Since 2016, the average electricity price in the U.S. has risen nearly 20%. The rise in energy costs doesn’t just impact household utility bills. Europe, which has been pursuing the goal of net zero more fervently than the U.S. — including stringent restrictions on developing domestic oil and gas resources — is seeing its industries are shutting down under the crushing weight of higher energy costs.

Sacrificial lamb

For Wyoming, which produces 41.2% of the nation's thermal coal used in power generation, the EPA rules represent a real threat to the state’s economy, Deti said.

“Wyoming is once again the sacrificial lamb on the altar of the climate change cult,” he said.

In 2020, the state passed a bill that directed utilities to produce 20% of their electricity from coal-fired power plants fitted with carbon capture technology by 2030. In response, Black Hills Energy, a major Wyoming energy provider, estimated the cost to fit two existing coal plants with the technology would be $980 million, which is three times the cost expended to build the plants. Rocky Mountain Power, another major power provider in Wyoming, stated in its comments that adding carbon capture to its existing plants was “not economically feasible at this time.”

Steve Goreham, an energy researcher and author of “Green Breakdown,” told Just The News said that not much has changed since the two utilities made their calculations. He points to the Quest plant in Alberta, Canada, which is a carbon capture and storage facility on a hydrogen production facility.

An investigation in 2022 by watchdog group Global Witness found that the facility emits more carbon dioxide than it captures. The $1 billion investment Shell made into the facility was supported by $654 million in subsidies from the Canadian government.

While the carbon dioxide captured can be used in enhanced oil recovery and potentially other products, most of it will get stored underground. Because storing carbon dioxide underground generates no revenues by itself, the only way an industry can exist is with government support. The Inflation Reduction Act increased the tax credits available for carbon capture technologies, which pay more if the gas isn’t used in oil production.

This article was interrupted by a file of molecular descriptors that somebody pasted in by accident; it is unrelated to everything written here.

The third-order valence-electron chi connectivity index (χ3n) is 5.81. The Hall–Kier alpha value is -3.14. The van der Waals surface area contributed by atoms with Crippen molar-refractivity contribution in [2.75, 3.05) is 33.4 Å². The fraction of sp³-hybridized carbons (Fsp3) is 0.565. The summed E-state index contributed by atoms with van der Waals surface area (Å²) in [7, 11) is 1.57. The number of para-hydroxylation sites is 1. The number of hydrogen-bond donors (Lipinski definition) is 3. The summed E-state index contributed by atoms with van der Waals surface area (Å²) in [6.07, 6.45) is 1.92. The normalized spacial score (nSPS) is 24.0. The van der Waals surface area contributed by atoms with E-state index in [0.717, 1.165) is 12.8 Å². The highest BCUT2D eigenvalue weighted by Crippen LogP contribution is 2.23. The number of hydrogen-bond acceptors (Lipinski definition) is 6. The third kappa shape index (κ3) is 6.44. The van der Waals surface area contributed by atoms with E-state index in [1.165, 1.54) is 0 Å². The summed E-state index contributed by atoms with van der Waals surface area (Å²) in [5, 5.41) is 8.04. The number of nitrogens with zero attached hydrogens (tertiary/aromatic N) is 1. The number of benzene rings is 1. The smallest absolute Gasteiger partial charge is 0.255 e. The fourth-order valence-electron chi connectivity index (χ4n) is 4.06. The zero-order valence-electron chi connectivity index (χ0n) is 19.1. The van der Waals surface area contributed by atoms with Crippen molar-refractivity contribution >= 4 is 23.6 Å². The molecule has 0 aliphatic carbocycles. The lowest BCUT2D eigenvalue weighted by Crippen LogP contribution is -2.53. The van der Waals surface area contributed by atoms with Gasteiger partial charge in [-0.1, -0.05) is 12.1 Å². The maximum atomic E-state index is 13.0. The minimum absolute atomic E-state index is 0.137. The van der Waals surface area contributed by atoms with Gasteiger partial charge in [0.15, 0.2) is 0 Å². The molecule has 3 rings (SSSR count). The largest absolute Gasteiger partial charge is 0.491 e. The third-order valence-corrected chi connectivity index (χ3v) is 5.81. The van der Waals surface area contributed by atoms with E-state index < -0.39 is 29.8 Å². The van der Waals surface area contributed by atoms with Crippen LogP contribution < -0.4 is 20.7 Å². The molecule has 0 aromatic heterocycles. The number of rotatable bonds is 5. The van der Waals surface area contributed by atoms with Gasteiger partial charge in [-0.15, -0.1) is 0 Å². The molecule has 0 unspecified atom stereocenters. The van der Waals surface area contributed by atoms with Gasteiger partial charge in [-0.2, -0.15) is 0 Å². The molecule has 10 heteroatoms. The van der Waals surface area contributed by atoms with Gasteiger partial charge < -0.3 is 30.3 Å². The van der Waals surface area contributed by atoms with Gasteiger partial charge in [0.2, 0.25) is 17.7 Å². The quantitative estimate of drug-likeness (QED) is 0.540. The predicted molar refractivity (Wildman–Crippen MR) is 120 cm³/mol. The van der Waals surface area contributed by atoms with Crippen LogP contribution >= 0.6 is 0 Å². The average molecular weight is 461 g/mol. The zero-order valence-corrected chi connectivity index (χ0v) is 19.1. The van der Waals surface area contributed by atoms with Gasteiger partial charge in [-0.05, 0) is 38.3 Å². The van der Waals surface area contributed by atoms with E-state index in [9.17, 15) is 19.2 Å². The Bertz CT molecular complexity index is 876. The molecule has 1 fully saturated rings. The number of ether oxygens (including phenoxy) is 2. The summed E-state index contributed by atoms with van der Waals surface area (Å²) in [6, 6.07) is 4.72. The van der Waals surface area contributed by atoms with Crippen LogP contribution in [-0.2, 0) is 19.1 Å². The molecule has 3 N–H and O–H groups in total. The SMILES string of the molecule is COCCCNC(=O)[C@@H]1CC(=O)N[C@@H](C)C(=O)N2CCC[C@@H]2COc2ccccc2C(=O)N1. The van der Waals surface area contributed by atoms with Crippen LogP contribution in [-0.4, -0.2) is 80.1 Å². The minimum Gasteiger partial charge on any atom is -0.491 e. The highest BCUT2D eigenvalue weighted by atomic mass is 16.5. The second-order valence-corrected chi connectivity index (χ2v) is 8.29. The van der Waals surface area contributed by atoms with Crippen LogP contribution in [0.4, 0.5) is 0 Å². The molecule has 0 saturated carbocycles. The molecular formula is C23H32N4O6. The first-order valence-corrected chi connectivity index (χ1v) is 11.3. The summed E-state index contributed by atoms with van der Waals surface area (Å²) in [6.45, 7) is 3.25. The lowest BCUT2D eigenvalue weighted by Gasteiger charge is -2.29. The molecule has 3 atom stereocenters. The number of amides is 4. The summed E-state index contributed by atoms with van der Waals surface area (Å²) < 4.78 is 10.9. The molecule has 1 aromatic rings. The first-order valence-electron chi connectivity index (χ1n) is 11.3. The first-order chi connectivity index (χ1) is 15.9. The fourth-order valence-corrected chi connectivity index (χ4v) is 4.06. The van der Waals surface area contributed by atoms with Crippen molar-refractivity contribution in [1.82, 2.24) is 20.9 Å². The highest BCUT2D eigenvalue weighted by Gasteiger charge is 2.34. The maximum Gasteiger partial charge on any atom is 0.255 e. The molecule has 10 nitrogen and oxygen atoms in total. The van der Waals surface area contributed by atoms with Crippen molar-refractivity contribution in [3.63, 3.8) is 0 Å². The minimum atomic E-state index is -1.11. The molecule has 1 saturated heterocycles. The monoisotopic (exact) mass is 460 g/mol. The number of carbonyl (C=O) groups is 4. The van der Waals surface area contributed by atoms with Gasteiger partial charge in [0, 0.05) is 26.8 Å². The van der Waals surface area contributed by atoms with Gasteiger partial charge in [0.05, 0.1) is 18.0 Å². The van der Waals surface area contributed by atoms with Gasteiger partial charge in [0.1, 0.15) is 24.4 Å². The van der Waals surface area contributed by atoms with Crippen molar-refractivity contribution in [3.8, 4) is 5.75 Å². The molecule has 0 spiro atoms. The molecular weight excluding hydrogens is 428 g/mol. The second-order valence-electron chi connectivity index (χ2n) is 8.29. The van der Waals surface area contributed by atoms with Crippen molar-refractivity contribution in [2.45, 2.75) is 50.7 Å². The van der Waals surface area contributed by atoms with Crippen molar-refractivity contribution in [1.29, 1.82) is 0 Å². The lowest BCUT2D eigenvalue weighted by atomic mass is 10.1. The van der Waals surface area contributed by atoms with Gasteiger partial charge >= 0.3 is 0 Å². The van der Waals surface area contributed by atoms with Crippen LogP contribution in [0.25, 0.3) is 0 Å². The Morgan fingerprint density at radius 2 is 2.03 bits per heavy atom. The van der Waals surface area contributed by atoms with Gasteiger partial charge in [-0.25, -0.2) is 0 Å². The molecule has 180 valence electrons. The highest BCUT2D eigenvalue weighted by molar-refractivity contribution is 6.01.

Federal money is the lifeline to survival

Because of the uncertainty in forecasting how much carbon capture will be deployed, estimates of their cost vary widely on how many tax credits will be generated from the industry. According to a report by the Congressional Revenue Service, the Department of the Treasury’s tax expenditure estimates for the tax credits are $30.3 billion from 2022 to 2032.

Goreham said it’s standard in the Biden administration that the industries that aim to bring the U.S. to net-zero emissions can’t survive without federal support.

“We have whole industries right now that wouldn't exist without all this federal money. It's just the looniest thing in the world in my opinion,” Goreham said.

As with many rules passed as part of the Biden administration’s climate agenda, the newest EPA power plant rules will likely face legal action. Two years ago, the U.S. Supreme Court ruled that the EPA exceeded its authority to regulate greenhouse gas emissions from existing coal- and gas-fired power plants under the Clean Air Act. When the latest rules are challenged in court, the outcome may be the same. If not, Americans will likely be paying a lot more for energy in the coming years.